DES MOINES, Iowa – Gov. Kim Reynolds and the Iowa Department of Education on Tuesday announced $506,084 in annual awards that will prepare K-12 teachers in 136 school districts and nonpublic schools to teach computer science.
“Computer science is a basic skillset necessary for student success and an added advantage for recruitment in high-demand careers in the rapidly-changing, technology-driven workplace,” Reynolds said. “These awards equip more educators with the tools and resources needed to prepare K-12 students in computer science, giving them hands-on experience and building their knowledgebase to help attain high-quality computer science jobs once they graduate.”
“Through computer science, students build critical thinking, problem-solving and reasoning skills that are transferable across academic disciplines and fields,” Ann Lebo, director of the Iowa Department of Education, said. “These are vital skills that students need to innovate and succeed in our interconnected, digital world. The awards announced today underscore the commitment we have to computer science education and will help more teachers build their skills in this high-demand field.”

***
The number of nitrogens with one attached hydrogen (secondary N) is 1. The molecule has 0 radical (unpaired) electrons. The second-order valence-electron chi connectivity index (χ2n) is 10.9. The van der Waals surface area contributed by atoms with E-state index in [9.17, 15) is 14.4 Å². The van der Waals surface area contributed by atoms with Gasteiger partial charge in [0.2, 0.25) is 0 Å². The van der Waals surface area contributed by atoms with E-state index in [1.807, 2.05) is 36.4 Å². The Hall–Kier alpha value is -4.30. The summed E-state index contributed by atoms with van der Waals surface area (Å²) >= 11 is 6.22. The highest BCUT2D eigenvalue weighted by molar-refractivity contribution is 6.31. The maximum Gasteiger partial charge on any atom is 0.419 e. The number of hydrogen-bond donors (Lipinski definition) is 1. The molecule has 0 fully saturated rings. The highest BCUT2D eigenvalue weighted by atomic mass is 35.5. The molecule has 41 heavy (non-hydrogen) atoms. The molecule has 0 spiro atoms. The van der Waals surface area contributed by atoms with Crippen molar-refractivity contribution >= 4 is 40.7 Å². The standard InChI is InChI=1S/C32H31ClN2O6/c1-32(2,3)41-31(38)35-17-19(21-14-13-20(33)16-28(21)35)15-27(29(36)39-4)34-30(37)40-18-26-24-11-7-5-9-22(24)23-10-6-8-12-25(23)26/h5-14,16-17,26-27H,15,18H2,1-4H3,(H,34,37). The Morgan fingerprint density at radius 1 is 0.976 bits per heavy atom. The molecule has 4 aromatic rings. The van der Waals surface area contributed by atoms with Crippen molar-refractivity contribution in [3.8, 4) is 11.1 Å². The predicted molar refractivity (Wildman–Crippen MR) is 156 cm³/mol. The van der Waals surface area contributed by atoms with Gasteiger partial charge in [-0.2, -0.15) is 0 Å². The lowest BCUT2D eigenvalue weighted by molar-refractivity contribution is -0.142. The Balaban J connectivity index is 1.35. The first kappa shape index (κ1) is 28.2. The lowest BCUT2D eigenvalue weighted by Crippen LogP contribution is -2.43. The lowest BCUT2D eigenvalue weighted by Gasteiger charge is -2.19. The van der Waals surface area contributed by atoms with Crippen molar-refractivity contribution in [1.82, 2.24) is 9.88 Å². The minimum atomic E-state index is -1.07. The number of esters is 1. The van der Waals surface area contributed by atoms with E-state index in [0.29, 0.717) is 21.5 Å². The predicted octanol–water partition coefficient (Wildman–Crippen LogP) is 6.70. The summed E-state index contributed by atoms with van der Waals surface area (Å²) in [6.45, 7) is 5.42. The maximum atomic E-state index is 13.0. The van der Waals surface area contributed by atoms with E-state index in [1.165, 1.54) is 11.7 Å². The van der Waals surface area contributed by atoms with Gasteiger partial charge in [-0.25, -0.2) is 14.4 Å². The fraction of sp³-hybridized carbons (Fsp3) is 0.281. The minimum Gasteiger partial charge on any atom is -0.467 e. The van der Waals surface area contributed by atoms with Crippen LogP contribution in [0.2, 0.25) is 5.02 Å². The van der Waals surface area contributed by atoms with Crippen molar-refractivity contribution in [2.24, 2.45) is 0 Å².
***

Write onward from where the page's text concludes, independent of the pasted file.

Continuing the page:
The Computer Science Professional Development Incentive Fund awards are part of a broad commitment to expand computer science instruction in K-12 schools across Iowa. In 2017, Senate File 274 established the fund to pay for teacher professional development, including training to teach specific computer science courses and earning in-depth university endorsements to teach computer science. In 2020, Gov. Reynolds proposed and the Legislature passed House File 2629 requiring K-12 schools to offer computer science education to all students, starting with high schools in 2022-23.
Both pieces of legislation align with the Future Ready Iowa initiative, with the goal of preparing more Iowans for rewarding, high-demand careers and helping employers hire the skilled workers they need.
The 2021-22 Incentive Fund drew 40 applications. Of those, 21 awards totaling $506,084 will go to school districts, nonpublic schools and Area Education Agencies that created collaborative proposals to serve multiple schools. Training that prepares educators to teach computer science in the next six to 12 months is a priority. Recipients will report their progress after the 2021-22 school year.
A list of the 136 rural, suburban and urban school districts, nonpublic schools and Area Education Agencies receiving awards is available below:2021-2022 Awards for the Computer Science Professional Development Incentive Fund